Firstly, I have to praise Christian Bale, an excellent actor whose pensive style is perfectly suited to both Bruce Wayne and the Batman. But watched back to back I have to say the verve of Robert Downey Jr’s performance blows Bale off the screen. I was sceptical about his casting at first, but he simply is everything Tony Stark should be. He brings a sense of playfulness to the role perfectly delivering the wise-cracks, whilst his chiselled well worn expression shows us that the jokes are merely a guard against the emotional connections he finds so difficult. He humanises an otherwise alien character and, most importantly, he doesn’t growl.
Winner: Iron man
Heath Ledger was one of the standout actors of his generation and his death has robbed us of what would have undoubtedly been some remarkable performances to come. But sadly, the timing of his demise has blurred the boundaries of perception and reality making it impossible to objectively view his performance. Jeff Bridges puts in fine innings as the villain of the piece in Iron Man, but I still have to plump for what I (objectively or not) believe is an astounding portrayal of the Joker in TDK. Ledger’s mannerisms and delivery are highlights of the movie and he really does steal it, although he is helped by a script, which is as much about the Joker as it is the caped crusader.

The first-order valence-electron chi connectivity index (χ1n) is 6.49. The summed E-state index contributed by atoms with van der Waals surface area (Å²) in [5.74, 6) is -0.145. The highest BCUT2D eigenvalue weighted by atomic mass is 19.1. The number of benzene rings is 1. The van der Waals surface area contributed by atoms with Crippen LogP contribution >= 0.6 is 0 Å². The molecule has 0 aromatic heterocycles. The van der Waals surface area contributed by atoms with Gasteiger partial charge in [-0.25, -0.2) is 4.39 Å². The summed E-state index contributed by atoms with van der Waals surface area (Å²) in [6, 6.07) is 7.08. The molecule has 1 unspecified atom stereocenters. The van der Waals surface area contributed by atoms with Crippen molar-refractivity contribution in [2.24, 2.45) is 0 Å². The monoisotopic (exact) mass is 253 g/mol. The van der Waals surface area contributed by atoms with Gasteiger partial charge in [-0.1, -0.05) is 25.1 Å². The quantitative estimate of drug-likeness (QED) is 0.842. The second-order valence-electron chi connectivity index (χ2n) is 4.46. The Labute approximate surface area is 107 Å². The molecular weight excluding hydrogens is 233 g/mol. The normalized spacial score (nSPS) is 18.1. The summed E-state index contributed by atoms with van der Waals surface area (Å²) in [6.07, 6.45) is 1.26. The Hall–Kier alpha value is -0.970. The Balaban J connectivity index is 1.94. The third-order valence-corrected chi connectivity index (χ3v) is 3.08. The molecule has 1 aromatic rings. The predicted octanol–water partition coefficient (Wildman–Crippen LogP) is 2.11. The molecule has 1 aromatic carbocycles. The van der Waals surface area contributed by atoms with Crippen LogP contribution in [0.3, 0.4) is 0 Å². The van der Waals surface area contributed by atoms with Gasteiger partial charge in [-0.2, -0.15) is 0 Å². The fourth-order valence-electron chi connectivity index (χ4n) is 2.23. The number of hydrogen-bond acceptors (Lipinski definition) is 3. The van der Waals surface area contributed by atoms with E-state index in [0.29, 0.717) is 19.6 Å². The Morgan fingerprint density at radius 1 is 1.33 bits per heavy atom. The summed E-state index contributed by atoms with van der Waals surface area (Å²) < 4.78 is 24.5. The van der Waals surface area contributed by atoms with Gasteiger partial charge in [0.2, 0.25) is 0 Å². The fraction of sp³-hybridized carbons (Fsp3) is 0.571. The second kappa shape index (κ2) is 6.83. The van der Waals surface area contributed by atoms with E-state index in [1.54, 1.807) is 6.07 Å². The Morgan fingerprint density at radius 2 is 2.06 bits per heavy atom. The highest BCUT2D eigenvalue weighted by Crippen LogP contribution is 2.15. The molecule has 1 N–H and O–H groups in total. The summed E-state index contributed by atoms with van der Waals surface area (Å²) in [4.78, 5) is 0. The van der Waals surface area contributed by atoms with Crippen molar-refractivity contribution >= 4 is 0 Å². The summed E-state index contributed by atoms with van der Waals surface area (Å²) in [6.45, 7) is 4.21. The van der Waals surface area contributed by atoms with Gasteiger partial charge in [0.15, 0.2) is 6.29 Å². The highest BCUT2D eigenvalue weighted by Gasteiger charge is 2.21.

THE SUPPORTING CAST
I don’t like Gweneth Paltrow; there I said it. I’ll probably have Chris Martin come and pelt my house with quiche now. Seriously though, I’d rather liquidise a SugarBabes album and inject it directly into my brain than watch any of her movies. So, sad as it is for me to say it, but she absolutely crushes Maggie Gyllenhaal in terms of charisma and presence. To be fair, I don’t think that Maggie had the lines and Gweneth was handed some good ones for her role as Stark’s feisty female foil. But look elsewhere and TDK comes up trumps, with a supporting cast including another fine showing as commissioner from Gary Oldman and an equally noteworthy shift from Aaron Eckhart’s sideshow of Harvey Dent.
So I’ve failed to separate two films, which are actually more closely matched than you might think, but my personal vote, and I’m shocking myself by saying this, goes to Iron Man. That might make me about as socially acceptable as a leper in a conga-line, but surely even the most hardened of TDK fans can join in my despair that Iron Man didn’t come anywhere near Oscar recognition.
Sadly, this comes as no surprise, as joy, verve and audience enjoyment, no matter how well executed, do not an Oscar win. Instead, if you want to get up on stage and have a good cry in front of your peers, you need to engage in the sort of relentlessly dark and grim subject matter that the bigwigs over at the Academy of Motion Picture Arts and Sciences look for, or at the very least have more Nazis than the other nominees.